Dreams Come True, and Nightmares Too...
Don't Jump to Conclusions Without a Parachute
Harry had seen a lot in his many years as a postman. He’d delivered letters to George Clooney and Julia Roberts. He’d delivered parcels to Bill Clinton, and birthday cards to Paul McCartney. But today was a first, because he had to deliver letters to Dr Frank N. Stein, in his clinic in a converted old run down church.
Harry remembered that church from when he was a boy. It was a big, gothic monstrosity, with gargoyles outside and creepy statues inside. The stained glass windows made it dark and gloomy in there. It had been neglected for years, so it really should suit Dr Frank N. Stein.
The name gave Harry the creeps. His dad used to make him sit and watch those old horror movies late at night. He didn’t mind Dracula, the Wolfman and the Mummy, but he was genuinely terrified by Boris Karloff’s rendition of Frankenstein’s monster. He had nightmares about it to this very day.
So it was with trepidation that Harry carried his letters along Venn Street and down Cloister Court to the old church. The graveyard was overgrown and neglected, but on the old oak door was a bright new shiny brass plaque. On it he read:
Be Who You Want to Be
Beneath that he read:
Dreams Come True Clinic
And underneath that he read:
Dr F. N. Stein MD FACS ASPS Plastic Surgeon
There was no letter box, so Harry grasped the big old door handle and turned it. He’d expected at least a creak, but the door opened smoothly and silently, helped by the pretty young lady who was pulling it open from the inside.
“Hello,” she said. “You must be the postman. I’m Sylvia. Come on in.” She was a bit of a chatterbox, as though she hadn’t spoken to anyone all day. “You’re our first visitor, and those are our first letters.” She grabbed them out of his hands. “Welcome to the “Dreams Come True” clinic. Do you like it?” She waved her arms around to indicate the huge interior. It was very different from how Harry remembered the old church. It was all painted white – which was better than the grim grey colour of the stone that lay underneath the paint – and bright lights hung from the ceiling. The area where the pews had been now contained lots of cubicles – consulting rooms? – while at the end, where the altar had been, there was a random pile of metal rods and twisted wires on a raised platform.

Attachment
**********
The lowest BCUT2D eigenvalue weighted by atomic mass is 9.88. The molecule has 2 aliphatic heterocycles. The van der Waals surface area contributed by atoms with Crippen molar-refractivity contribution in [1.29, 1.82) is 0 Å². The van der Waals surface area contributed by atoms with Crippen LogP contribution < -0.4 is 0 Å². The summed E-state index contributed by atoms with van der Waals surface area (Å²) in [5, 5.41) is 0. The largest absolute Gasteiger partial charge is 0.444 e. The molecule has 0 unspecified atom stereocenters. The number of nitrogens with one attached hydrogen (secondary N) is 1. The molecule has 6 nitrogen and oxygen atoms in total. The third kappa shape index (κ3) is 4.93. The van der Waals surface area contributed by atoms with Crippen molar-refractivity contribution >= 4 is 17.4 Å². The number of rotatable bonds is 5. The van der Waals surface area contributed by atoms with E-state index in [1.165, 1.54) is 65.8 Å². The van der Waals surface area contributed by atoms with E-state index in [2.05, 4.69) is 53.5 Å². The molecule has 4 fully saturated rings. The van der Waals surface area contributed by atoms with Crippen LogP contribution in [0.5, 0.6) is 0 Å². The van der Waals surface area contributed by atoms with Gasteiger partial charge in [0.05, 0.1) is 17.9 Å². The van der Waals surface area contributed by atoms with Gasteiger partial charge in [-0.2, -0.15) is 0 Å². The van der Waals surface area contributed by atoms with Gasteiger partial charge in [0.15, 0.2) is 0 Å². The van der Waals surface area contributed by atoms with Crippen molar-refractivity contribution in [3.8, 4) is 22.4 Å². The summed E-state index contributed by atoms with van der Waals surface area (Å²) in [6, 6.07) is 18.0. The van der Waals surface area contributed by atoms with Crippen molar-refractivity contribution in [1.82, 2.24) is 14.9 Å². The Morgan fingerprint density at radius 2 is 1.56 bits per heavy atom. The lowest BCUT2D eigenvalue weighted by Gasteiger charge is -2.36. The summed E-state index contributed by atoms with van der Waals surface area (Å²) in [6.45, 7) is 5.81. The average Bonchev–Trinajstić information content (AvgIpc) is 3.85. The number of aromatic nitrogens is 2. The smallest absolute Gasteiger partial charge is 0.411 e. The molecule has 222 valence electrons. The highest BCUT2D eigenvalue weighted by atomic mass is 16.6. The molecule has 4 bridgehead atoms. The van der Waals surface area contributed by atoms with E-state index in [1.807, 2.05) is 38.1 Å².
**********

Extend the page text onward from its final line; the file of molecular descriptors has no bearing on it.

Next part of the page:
“What on earth is that?” asked Harry.
“That’s going to be the centrepiece of the church - sorry, of the clinic. Dr Stein wants to put something there that will astonish people, and prove to them what a genius he is.”
“Oh,” said Harry, “and what will that be?”
“I don’t know,” answered Sylvia, “but you can ask him yourself.” She turned at the sound of footsteps, and a tall man appeared. He was bald, with spectacles balanced on the tip of his nose. He wore a white, sleeveless doctor’s jacket, and was the perfect image of a mad scientist.
“Who is our visitor, Sylvia?” he asked.
“It’s the postman,” she replied. “It’s our postman!”
“Hi, Dr Stein. I’m Harry, and I’ll be bringing your mail every day from now on.”
“Good to meet you,” said the doctor, looking down his nose at Harry. “You are very important to me. You see, I am expecting many packages to arrive in the next few weeks. Packages of all sizes, from all over the world.”
“Well then, I’m your man. But I can only bring you the small packages. The big ones will come in the parcel van in the afternoons.”
“No matter, as long as they come quickly and soon,” he said.
“What’s in them, doctor?” asked Harry.
“Oh, I can’t tell you that – not yet. They will form part of my greatest creation. There” - he pointed at the pile of metal rods and twisted wires on the platform where the altar used to be - “where everyone will see it.” He lowered his voice to a whisper. “I have a team of scientists working in the crypt below this old church. They will take each part as it arrives, and slot it into place. And when every piece is here we will assemble it over there, where everyone can see it.”
“Very nice, doctor, I’m sure, but I must be on my way now. The post doesn’t deliver itself!” He stepped towards the door and Sylvia said, “Thanks for the letters, Harry. When you come again don’t knock. We’re open to the public, so just come on in and put your letters on my desk.”
“OK, Sylvia,” said Harry, as he slipped out of the door. “I’ll remember that.”
He stood outside in the morning daylight and took a deep breath. It had all happened so quickly that he could hardly take it in. His mind kicked into overdrive. A mad scientist? In a clinic that used to be a church? With a pretty assistant? Had he stumbled into some kind of game show, or was he in fact on the set of a monster movie? It was all too much to think about, so he set off to deliver the rest of his letters.
The packages began the next day, and carried on for weeks. They were small ones, sometimes round, sometimes square, sometimes long and thin. Some were wrapped round in tape, and some were held together with brown paper and string. What they had in common was that they came from all over the world. Germany, Tibet, Rumania, Africa, Poland, Venezuela. Harry was so distracted by the exotic stamps that he managed to stop himself from wondering about what was inside them.